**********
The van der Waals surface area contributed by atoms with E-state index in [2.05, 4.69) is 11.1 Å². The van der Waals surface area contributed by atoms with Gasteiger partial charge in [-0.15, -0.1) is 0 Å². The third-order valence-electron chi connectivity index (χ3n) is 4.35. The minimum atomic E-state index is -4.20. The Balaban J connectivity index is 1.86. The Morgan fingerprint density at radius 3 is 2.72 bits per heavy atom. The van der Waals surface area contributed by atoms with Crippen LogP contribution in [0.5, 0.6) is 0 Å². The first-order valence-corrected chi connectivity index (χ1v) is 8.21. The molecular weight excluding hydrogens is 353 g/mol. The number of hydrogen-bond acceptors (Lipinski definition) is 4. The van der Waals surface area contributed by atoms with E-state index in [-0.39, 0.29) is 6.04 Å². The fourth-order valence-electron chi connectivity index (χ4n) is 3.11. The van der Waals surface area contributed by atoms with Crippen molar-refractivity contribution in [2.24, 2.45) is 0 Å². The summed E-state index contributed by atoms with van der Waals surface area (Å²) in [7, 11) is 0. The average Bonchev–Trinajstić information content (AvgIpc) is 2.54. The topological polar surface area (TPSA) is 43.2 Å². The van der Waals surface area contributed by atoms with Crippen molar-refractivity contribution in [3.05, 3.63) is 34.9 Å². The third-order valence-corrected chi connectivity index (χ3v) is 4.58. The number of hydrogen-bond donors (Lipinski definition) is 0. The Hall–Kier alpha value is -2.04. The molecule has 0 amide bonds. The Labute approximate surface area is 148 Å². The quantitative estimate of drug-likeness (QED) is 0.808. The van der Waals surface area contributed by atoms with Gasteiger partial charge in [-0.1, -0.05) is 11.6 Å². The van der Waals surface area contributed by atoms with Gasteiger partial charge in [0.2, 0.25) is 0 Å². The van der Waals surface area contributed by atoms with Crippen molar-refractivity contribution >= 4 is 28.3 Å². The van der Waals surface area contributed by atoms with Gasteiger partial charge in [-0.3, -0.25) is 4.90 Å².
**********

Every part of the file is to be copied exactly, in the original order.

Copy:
The van der Waals surface area contributed by atoms with E-state index in [2.05, 4.69) is 11.1 Å². The van der Waals surface area contributed by atoms with Gasteiger partial charge in [-0.15, -0.1) is 0 Å². The third-order valence-electron chi connectivity index (χ3n) is 4.35. The minimum atomic E-state index is -4.20. The Balaban J connectivity index is 1.86. The Morgan fingerprint density at radius 3 is 2.72 bits per heavy atom. The van der Waals surface area contributed by atoms with Crippen LogP contribution in [0.5, 0.6) is 0 Å². The first-order valence-corrected chi connectivity index (χ1v) is 8.21. The molecular weight excluding hydrogens is 353 g/mol. The number of hydrogen-bond acceptors (Lipinski definition) is 4. The van der Waals surface area contributed by atoms with E-state index in [-0.39, 0.29) is 6.04 Å². The fourth-order valence-electron chi connectivity index (χ4n) is 3.11. The van der Waals surface area contributed by atoms with Crippen molar-refractivity contribution in [2.24, 2.45) is 0 Å². The summed E-state index contributed by atoms with van der Waals surface area (Å²) in [7, 11) is 0. The average Bonchev–Trinajstić information content (AvgIpc) is 2.54. The topological polar surface area (TPSA) is 43.2 Å². The van der Waals surface area contributed by atoms with Crippen molar-refractivity contribution in [3.05, 3.63) is 34.9 Å². The third-order valence-corrected chi connectivity index (χ3v) is 4.58. The number of hydrogen-bond donors (Lipinski definition) is 0. The Hall–Kier alpha value is -2.04. The molecule has 0 amide bonds. The Labute approximate surface area is 148 Å². The quantitative estimate of drug-likeness (QED) is 0.808. The van der Waals surface area contributed by atoms with Gasteiger partial charge in [-0.1, -0.05) is 11.6 Å². The van der Waals surface area contributed by atoms with Gasteiger partial charge in [0.2, 0.25) is 0 Å². The van der Waals surface area contributed by atoms with Crippen molar-refractivity contribution >= 4 is 28.3 Å². The van der Waals surface area contributed by atoms with Gasteiger partial charge in [-0.3, -0.25) is 4.90 Å².